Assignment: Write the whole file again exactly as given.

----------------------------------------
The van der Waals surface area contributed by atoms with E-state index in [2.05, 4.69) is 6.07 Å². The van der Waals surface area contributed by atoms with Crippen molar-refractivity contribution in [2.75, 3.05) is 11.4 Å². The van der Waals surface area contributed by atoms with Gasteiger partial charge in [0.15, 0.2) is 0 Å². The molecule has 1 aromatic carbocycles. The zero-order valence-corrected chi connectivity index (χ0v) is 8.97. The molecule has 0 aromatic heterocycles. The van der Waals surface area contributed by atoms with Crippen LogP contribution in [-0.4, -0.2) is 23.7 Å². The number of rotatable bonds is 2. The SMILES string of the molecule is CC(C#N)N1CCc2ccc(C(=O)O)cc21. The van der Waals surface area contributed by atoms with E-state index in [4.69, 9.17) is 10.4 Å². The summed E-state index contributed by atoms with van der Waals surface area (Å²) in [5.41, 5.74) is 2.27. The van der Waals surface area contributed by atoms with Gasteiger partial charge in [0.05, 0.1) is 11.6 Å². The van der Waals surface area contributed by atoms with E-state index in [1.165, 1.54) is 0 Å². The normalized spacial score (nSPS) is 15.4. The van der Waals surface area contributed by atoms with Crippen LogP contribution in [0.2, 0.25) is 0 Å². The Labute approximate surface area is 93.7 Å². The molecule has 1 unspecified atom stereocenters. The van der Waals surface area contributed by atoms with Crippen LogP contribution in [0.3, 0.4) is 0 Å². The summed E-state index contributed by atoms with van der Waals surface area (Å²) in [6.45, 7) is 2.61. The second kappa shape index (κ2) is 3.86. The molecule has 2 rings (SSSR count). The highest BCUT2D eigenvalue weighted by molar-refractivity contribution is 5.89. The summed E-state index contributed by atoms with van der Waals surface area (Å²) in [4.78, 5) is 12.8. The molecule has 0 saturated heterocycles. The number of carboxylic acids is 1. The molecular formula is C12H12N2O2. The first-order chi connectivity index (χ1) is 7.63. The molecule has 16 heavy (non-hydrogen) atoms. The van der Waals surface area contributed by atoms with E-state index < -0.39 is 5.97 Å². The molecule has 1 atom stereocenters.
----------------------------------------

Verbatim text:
The van der Waals surface area contributed by atoms with E-state index in [2.05, 4.69) is 6.07 Å². The van der Waals surface area contributed by atoms with Crippen molar-refractivity contribution in [2.75, 3.05) is 11.4 Å². The van der Waals surface area contributed by atoms with Gasteiger partial charge in [0.15, 0.2) is 0 Å². The molecule has 1 aromatic carbocycles. The zero-order valence-corrected chi connectivity index (χ0v) is 8.97. The molecule has 0 aromatic heterocycles. The van der Waals surface area contributed by atoms with Crippen LogP contribution in [-0.4, -0.2) is 23.7 Å². The number of rotatable bonds is 2. The SMILES string of the molecule is CC(C#N)N1CCc2ccc(C(=O)O)cc21. The van der Waals surface area contributed by atoms with E-state index in [4.69, 9.17) is 10.4 Å². The summed E-state index contributed by atoms with van der Waals surface area (Å²) in [5.41, 5.74) is 2.27. The van der Waals surface area contributed by atoms with Gasteiger partial charge in [0.05, 0.1) is 11.6 Å². The van der Waals surface area contributed by atoms with E-state index in [1.165, 1.54) is 0 Å². The normalized spacial score (nSPS) is 15.4. The van der Waals surface area contributed by atoms with Crippen LogP contribution in [0.2, 0.25) is 0 Å². The Labute approximate surface area is 93.7 Å². The molecule has 1 unspecified atom stereocenters. The van der Waals surface area contributed by atoms with Crippen LogP contribution in [0.3, 0.4) is 0 Å². The summed E-state index contributed by atoms with van der Waals surface area (Å²) in [6.45, 7) is 2.61. The second kappa shape index (κ2) is 3.86. The molecule has 2 rings (SSSR count). The highest BCUT2D eigenvalue weighted by molar-refractivity contribution is 5.89. The summed E-state index contributed by atoms with van der Waals surface area (Å²) in [4.78, 5) is 12.8. The molecule has 0 saturated heterocycles. The number of carboxylic acids is 1. The molecular formula is C12H12N2O2. The first-order chi connectivity index (χ1) is 7.63. The molecule has 16 heavy (non-hydrogen) atoms. The van der Waals surface area contributed by atoms with E-state index < -0.39 is 5.97 Å². The molecule has 1 atom stereocenters.